Once you’re approved for the FHA loan, your pre-approval letter will show how much you’re qualified for so you can start

In conclusion, buying a home for the first time can be frustrating. But it does not have to be. With an FHA loan, you can buy your dream home.

These are some of the things you need to know about FHA loans before buying a home. 

If you are interested in comparing the best mortgage rates through LendingTree click here. It’s completely free.

Up Next: 5 Signs You’re Not Ready to Buy a House.

Related Resources

  • Get Pre-qualified for a Mortgage Online Now
  • Compare Mortgage Rates All in One Place
  • Check Your Credit Score For Free

Buy a home with the Right Financial Advisor

You can talk to a financial advisor who can review your finances and help you save 100k (whether you need it to pay off debt, to invest, to buy a house, or plan for retirement, saving, etc). Find one who meets your needs with SmartAsset’s free financial advisor matching service. You answer a few questions and they match you with up to three financial advisors in your area. So, if you want help developing a plan to reach your financial goals, get started now.

Source: growthrapidly.com

Idea to Steal: A Corner Office

Do you ever have problems finishing things? Taking a project over that last 10 percent to consider it complete? Yeah, me too. Hence, why instead of finishing off my master bedroom and bath design (that still continue to languish more than a year after renovations), I’m distracted by other little problem spots in the house that have been bugging me. Like wanting to redo my home office. Again. Since I’m usually chained to it ought to be pretty dang good, don’t you think??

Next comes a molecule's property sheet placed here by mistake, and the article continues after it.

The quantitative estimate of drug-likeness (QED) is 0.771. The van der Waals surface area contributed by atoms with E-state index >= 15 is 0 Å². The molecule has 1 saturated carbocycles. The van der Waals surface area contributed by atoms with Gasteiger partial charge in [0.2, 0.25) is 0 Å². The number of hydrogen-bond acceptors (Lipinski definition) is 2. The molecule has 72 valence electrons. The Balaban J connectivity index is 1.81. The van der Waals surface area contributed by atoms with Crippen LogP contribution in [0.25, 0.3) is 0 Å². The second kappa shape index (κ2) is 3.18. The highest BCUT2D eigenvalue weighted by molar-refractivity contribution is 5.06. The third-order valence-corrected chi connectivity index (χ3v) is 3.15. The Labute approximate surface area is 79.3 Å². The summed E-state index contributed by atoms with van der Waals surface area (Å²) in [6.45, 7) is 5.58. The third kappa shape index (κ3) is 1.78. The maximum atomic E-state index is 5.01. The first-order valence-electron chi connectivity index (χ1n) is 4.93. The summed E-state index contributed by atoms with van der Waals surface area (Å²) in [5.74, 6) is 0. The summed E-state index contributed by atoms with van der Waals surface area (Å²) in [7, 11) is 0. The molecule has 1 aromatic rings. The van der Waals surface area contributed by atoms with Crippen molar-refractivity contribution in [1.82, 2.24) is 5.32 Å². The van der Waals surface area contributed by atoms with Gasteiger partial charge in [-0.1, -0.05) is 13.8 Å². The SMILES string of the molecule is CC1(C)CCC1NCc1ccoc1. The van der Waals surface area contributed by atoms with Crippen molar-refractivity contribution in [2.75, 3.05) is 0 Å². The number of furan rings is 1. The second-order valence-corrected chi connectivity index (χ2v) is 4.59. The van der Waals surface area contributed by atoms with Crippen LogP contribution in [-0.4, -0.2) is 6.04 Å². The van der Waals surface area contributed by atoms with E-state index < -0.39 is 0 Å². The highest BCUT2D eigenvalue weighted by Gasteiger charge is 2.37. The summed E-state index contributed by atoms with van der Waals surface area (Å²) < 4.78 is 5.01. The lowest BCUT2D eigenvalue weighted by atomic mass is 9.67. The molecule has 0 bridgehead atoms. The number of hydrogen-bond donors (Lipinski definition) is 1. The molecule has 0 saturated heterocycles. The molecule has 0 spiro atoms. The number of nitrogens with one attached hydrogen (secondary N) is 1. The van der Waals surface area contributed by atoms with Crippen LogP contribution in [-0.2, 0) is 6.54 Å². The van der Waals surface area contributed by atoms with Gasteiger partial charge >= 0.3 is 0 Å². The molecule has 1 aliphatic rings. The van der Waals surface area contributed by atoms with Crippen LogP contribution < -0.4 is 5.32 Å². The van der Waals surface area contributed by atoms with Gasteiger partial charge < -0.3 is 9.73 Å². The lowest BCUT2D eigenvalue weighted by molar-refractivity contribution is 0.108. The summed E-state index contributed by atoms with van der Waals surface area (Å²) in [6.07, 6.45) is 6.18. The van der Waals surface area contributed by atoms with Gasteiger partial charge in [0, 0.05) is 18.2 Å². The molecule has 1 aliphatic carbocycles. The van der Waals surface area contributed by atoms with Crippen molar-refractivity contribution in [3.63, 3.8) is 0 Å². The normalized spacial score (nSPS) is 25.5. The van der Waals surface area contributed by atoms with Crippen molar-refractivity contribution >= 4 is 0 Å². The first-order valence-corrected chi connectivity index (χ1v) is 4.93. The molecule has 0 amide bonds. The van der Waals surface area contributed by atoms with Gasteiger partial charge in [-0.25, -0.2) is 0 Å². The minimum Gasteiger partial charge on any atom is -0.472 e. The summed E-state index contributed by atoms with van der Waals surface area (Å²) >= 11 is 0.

My current inspiration – the wrap around desk.

There are three reasons I really love this look. First, it’s beautifully minimal and when done right (yes, there are plenty of really wrong examples), a well-made wrap around desk can serve as a beautiful focal point of space – rather than just a utilitarian, functional thing taking up space in the corner.

Secondly, I strongly believe that not having drawers makes you keep less stuff. Easier said, than actually put into practice of course, but that lack of storage certainly gives you the incentive.

Finally, the corner desk gives you much more surface area. I realize that kinda subverts the less stuff goal, but if you’re constantly editing images on a massive desktop, or are constantly surrounded by books, magazines and other sourcing material as I typically am, then a place to spread out can be rather helpful. I’ve also come to realize I no longer need a fancy acrylic stapler or that cute little bowl of paperclips. And if you float your corner desk you can actually give the appearance of taking up less space.

There are few other key components necessary to complete this look. A stellar desk chair (I will be prepared for the comments about the lack of ergonomics, I’m ok with that), a scatter of your favorite ceramics, a really good task light and some framed art for that must-have visual inspiration.